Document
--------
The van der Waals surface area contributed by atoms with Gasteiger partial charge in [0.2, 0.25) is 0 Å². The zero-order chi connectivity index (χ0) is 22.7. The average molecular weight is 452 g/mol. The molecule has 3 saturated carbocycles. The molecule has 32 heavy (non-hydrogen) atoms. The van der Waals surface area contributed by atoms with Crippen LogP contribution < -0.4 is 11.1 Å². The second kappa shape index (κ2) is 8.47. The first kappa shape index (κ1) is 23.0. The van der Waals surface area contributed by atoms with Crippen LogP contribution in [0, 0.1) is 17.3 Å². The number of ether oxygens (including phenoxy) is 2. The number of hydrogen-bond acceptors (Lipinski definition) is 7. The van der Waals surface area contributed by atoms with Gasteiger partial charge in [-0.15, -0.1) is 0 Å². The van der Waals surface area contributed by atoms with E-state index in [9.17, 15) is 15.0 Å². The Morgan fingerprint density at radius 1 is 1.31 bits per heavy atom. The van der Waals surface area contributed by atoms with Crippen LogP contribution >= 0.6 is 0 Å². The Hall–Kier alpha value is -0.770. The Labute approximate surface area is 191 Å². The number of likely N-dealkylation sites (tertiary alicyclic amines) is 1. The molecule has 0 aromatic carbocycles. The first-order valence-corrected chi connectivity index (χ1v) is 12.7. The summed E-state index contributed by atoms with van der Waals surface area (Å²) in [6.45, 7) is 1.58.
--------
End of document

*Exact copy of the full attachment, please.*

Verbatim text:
The van der Waals surface area contributed by atoms with Gasteiger partial charge in [0.2, 0.25) is 0 Å². The zero-order chi connectivity index (χ0) is 22.7. The average molecular weight is 452 g/mol. The molecule has 3 saturated carbocycles. The molecule has 32 heavy (non-hydrogen) atoms. The van der Waals surface area contributed by atoms with Crippen LogP contribution < -0.4 is 11.1 Å². The second kappa shape index (κ2) is 8.47. The first kappa shape index (κ1) is 23.0. The van der Waals surface area contributed by atoms with Crippen LogP contribution in [0, 0.1) is 17.3 Å². The number of ether oxygens (including phenoxy) is 2. The number of hydrogen-bond acceptors (Lipinski definition) is 7. The van der Waals surface area contributed by atoms with Gasteiger partial charge in [-0.15, -0.1) is 0 Å². The van der Waals surface area contributed by atoms with E-state index in [9.17, 15) is 15.0 Å². The Morgan fingerprint density at radius 1 is 1.31 bits per heavy atom. The van der Waals surface area contributed by atoms with Crippen LogP contribution >= 0.6 is 0 Å². The Hall–Kier alpha value is -0.770. The Labute approximate surface area is 191 Å². The number of likely N-dealkylation sites (tertiary alicyclic amines) is 1. The molecule has 0 aromatic carbocycles. The first-order valence-corrected chi connectivity index (χ1v) is 12.7. The summed E-state index contributed by atoms with van der Waals surface area (Å²) in [6.45, 7) is 1.58.